Many of you who have followed this blog or known me a long time know that, despite my almost universal dislike and distrust of the current administration, and my general lack of confidence in their basic competence, I have always harbored a great deal of respect for Donald Rumsfeld. This stems partly from some of his earliest days in the Pentagon, when he revealed himself to be a dogged and coherent force of reform, but it also stems from the fact that despite his nearly 4 decades of government service, he still possesses an extremely nimble mind. I see him as practical, knowledgable and -- although maybe not as important -- damn captivating. Many see in him an evil genius at work -- a puppet-master on the scale of Goebbels with the personal dynamism of Hitler.

I see a competent pragmatist with similar principles to mine (liberty, self-determination) but a different political outlook. I see a philosophical moderate with a tough job and an ability to be as ruthless as necessary to get it done. I may not agree with him on the best means to the ends we have in common, and I don't expect to be sending him a Christmas card, but he has earned my admiration. And he will continue to get it.

Friday, A Day Without Limbs

Why, hello there, Friday. Good to see you again. How are the kids? Oh wait, you're a day of the week. Spawning is not in your DNA. A bit sad, that, isn't it? No little Friditas to fuss over. No interminable weeknight gatherings at Indian Princesses. No glued macaroni mosaics stuck to the fridge til she's 17 and feels compelled to make a grand, temporary exit with flourish. No burning through her college fund to fuel your midlife crisis (no driving a silver Porsche to the moon, no rekindling an old flame at the Hermitage).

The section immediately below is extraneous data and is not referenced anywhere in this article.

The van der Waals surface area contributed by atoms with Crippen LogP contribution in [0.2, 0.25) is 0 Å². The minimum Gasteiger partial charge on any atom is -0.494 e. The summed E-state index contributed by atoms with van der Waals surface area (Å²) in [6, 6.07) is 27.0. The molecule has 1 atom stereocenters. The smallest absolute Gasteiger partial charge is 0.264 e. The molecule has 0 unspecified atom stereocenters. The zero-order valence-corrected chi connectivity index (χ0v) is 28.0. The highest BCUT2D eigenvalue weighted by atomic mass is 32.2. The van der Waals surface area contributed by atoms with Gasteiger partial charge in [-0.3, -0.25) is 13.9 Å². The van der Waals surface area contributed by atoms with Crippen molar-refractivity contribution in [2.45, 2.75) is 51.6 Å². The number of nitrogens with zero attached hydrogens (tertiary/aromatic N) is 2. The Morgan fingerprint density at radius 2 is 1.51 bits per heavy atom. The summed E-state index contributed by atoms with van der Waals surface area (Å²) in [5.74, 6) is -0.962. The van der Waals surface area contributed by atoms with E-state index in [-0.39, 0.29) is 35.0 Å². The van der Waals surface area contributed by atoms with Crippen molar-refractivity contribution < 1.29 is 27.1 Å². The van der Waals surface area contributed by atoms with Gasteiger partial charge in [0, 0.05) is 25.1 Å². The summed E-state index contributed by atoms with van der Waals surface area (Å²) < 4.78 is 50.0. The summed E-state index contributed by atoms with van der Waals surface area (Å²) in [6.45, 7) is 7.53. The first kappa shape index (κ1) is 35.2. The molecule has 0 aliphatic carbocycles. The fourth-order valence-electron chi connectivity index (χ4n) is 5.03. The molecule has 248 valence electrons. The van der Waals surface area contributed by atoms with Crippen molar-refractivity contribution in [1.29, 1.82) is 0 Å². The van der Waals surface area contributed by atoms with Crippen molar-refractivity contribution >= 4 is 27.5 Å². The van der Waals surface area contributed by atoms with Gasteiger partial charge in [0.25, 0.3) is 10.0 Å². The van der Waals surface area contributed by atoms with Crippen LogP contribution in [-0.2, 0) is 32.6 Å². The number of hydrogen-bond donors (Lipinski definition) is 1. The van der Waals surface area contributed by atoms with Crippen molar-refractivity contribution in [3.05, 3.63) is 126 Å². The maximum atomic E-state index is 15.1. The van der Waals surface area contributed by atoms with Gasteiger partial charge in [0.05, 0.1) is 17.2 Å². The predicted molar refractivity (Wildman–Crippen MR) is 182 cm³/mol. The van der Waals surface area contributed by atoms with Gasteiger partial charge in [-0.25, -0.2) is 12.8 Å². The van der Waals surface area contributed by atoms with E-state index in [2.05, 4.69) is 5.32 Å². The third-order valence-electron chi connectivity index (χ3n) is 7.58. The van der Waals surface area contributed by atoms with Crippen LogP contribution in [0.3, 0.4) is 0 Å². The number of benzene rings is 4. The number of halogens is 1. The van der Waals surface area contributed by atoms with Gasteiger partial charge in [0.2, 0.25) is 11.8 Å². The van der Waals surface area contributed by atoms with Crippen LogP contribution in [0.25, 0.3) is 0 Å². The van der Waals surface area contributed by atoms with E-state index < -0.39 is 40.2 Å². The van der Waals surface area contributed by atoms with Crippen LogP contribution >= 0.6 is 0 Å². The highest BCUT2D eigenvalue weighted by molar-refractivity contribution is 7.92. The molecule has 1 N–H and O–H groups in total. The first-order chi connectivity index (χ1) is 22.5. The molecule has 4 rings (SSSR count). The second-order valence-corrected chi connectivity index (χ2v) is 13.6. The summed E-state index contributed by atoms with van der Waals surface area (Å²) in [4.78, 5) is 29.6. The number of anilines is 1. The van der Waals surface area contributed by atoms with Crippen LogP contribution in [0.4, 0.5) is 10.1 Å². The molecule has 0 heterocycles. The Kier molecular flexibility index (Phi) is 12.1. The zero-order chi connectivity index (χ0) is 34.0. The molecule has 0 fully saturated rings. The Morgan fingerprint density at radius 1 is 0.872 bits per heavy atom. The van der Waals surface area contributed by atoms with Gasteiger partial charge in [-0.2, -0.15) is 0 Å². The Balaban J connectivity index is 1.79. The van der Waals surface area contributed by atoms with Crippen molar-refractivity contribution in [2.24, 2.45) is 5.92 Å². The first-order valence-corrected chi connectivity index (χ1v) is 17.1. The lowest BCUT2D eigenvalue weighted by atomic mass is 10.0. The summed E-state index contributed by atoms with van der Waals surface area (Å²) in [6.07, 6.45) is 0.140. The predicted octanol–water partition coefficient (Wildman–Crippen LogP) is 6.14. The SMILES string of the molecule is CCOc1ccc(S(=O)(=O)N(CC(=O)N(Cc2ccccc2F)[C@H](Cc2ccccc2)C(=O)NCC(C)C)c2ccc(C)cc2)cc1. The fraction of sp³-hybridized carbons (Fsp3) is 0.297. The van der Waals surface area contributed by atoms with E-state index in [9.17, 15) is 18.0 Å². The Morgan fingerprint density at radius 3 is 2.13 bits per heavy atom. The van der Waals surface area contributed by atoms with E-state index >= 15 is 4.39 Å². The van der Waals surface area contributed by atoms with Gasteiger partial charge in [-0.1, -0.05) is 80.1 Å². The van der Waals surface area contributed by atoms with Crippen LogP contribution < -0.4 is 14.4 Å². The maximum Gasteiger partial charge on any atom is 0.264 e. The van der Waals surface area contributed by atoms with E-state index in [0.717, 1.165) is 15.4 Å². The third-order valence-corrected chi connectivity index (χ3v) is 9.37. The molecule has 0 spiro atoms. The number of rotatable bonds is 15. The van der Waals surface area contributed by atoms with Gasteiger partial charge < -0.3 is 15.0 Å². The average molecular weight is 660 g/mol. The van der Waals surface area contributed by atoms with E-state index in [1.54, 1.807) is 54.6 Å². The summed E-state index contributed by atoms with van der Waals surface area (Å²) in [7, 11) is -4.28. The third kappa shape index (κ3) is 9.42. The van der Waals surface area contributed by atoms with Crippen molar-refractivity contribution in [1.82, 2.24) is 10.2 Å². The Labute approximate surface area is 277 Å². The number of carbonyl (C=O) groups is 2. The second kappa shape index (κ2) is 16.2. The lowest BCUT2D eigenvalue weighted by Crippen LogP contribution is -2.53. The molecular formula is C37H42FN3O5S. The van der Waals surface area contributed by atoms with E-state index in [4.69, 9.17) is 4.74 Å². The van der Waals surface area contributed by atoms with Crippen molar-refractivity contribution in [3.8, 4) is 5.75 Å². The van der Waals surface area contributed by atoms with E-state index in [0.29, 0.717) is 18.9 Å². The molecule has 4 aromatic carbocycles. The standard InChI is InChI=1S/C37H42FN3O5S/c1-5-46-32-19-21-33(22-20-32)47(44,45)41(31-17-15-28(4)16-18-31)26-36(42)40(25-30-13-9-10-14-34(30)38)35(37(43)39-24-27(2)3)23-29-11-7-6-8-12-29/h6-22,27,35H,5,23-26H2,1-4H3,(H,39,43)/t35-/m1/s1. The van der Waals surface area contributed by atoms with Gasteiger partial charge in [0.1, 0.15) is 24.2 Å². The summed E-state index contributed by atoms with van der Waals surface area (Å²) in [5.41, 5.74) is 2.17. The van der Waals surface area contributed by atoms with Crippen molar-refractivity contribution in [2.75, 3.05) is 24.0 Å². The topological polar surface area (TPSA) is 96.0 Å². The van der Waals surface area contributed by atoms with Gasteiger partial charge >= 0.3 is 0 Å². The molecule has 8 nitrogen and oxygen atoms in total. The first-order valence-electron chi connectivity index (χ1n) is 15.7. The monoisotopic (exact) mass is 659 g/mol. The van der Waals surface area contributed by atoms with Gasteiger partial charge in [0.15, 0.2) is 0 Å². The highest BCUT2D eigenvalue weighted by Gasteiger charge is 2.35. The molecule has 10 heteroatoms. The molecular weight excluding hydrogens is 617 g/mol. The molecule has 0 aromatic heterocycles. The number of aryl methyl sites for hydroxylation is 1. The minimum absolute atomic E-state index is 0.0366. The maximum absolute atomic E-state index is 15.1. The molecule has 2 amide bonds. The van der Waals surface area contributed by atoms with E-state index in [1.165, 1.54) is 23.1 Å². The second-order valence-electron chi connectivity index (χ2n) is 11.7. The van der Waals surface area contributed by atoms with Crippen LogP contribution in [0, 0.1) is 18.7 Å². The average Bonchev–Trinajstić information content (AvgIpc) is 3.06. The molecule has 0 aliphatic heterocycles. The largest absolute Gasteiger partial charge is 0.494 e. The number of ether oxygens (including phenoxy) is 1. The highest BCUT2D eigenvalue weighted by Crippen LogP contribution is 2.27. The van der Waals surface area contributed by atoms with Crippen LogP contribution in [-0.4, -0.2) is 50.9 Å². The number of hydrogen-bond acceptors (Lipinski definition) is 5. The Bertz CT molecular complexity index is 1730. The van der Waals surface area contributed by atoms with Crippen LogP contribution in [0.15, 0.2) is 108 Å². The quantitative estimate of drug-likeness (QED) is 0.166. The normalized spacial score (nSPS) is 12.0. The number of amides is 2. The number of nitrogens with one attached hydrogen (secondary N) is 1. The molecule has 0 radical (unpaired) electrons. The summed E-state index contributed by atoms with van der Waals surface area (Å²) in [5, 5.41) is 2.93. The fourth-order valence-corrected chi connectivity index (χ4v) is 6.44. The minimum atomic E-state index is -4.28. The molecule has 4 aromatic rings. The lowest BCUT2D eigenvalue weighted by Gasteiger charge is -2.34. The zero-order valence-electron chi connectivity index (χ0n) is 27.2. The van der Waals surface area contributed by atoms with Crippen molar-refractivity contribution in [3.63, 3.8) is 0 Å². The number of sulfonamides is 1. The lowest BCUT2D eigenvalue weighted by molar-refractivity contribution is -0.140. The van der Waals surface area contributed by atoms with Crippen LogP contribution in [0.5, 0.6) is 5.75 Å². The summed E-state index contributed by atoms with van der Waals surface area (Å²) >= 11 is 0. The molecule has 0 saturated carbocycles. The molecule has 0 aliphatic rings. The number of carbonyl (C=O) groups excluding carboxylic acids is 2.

You got no limbs to go along with that no DNA. That's a bummer, too. No midnight strolling along the riverbed, sage and creosote stinging your nose and arms, absently flicking a lighter. No impossibly soft dirt between your toes or shoulder shrugging at incomprehensible coyote ululations.

There's lots of things you ain't got, now that I think about it. Don't feel too bad, Friday. We all ain't got lots. Take me, for example: I ain't got a pet monkey named Rex. I ain't got an eyestalk or a bolt-on elbow in the middle of my chest. Or a can of potash in my sport coat, or a stock portfolio, or a penchant for Italian platitudes.

I got what I need though & so do you. You got Time on your side. Time enough, anyway. You can catch up on the laundry (if only you wore clothes). You can count every grain of sand at the beach. You can watch every episode of the Andy Griffith Show 5000 times if you want.

At least until folks don't need Friday no more. Or until some corporate efficiency expert decides to pinch off Saturday and Sunday & leave you the Last Day of the Week (i.e. "the Sabbath", the day of non-drinking, the day of non-karaoke, & non-screwing in the back seat of someone's non-limousine).

Until then, though, you're alright Friday. You can stick around. I'd like to see more of you.